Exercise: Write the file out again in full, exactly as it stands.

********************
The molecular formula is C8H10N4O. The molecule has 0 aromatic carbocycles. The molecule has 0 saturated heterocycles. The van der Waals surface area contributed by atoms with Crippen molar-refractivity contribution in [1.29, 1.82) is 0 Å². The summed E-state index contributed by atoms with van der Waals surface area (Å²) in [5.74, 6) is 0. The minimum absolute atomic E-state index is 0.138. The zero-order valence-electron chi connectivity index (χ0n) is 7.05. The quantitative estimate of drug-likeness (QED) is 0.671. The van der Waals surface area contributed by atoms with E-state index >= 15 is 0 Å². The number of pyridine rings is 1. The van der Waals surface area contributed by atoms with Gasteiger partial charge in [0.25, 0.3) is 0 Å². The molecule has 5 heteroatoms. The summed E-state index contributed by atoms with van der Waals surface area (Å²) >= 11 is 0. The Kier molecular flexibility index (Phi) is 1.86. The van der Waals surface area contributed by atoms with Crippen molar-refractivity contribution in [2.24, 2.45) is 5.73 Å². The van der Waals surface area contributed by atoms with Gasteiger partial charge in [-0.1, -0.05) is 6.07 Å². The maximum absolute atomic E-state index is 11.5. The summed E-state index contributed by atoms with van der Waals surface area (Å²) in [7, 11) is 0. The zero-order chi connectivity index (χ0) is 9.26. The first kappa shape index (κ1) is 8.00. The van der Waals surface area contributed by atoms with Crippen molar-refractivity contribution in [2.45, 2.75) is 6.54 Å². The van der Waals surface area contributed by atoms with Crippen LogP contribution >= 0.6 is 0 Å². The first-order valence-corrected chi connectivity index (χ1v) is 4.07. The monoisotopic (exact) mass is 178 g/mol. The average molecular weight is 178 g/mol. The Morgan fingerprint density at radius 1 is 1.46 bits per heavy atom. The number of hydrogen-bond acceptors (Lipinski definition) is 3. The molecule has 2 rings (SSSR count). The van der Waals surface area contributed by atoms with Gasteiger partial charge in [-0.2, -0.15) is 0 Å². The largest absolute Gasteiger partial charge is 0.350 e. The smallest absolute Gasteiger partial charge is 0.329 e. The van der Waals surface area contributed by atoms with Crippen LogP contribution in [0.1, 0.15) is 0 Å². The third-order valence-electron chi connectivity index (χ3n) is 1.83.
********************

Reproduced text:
The molecular formula is C8H10N4O. The molecule has 0 aromatic carbocycles. The molecule has 0 saturated heterocycles. The van der Waals surface area contributed by atoms with Crippen molar-refractivity contribution in [1.29, 1.82) is 0 Å². The summed E-state index contributed by atoms with van der Waals surface area (Å²) in [5.74, 6) is 0. The minimum absolute atomic E-state index is 0.138. The zero-order valence-electron chi connectivity index (χ0n) is 7.05. The quantitative estimate of drug-likeness (QED) is 0.671. The van der Waals surface area contributed by atoms with E-state index >= 15 is 0 Å². The number of pyridine rings is 1. The van der Waals surface area contributed by atoms with Gasteiger partial charge in [0.25, 0.3) is 0 Å². The molecule has 5 heteroatoms. The summed E-state index contributed by atoms with van der Waals surface area (Å²) >= 11 is 0. The Kier molecular flexibility index (Phi) is 1.86. The van der Waals surface area contributed by atoms with Crippen molar-refractivity contribution in [2.24, 2.45) is 5.73 Å². The van der Waals surface area contributed by atoms with Gasteiger partial charge in [-0.1, -0.05) is 6.07 Å². The maximum absolute atomic E-state index is 11.5. The summed E-state index contributed by atoms with van der Waals surface area (Å²) in [7, 11) is 0. The zero-order chi connectivity index (χ0) is 9.26. The first kappa shape index (κ1) is 8.00. The van der Waals surface area contributed by atoms with Crippen molar-refractivity contribution in [2.45, 2.75) is 6.54 Å². The van der Waals surface area contributed by atoms with Crippen LogP contribution >= 0.6 is 0 Å². The first-order valence-corrected chi connectivity index (χ1v) is 4.07. The monoisotopic (exact) mass is 178 g/mol. The average molecular weight is 178 g/mol. The Morgan fingerprint density at radius 1 is 1.46 bits per heavy atom. The number of hydrogen-bond acceptors (Lipinski definition) is 3. The molecule has 2 rings (SSSR count). The van der Waals surface area contributed by atoms with Gasteiger partial charge in [-0.2, -0.15) is 0 Å². The largest absolute Gasteiger partial charge is 0.350 e. The smallest absolute Gasteiger partial charge is 0.329 e. The van der Waals surface area contributed by atoms with Crippen LogP contribution in [0.1, 0.15) is 0 Å². The third-order valence-electron chi connectivity index (χ3n) is 1.83.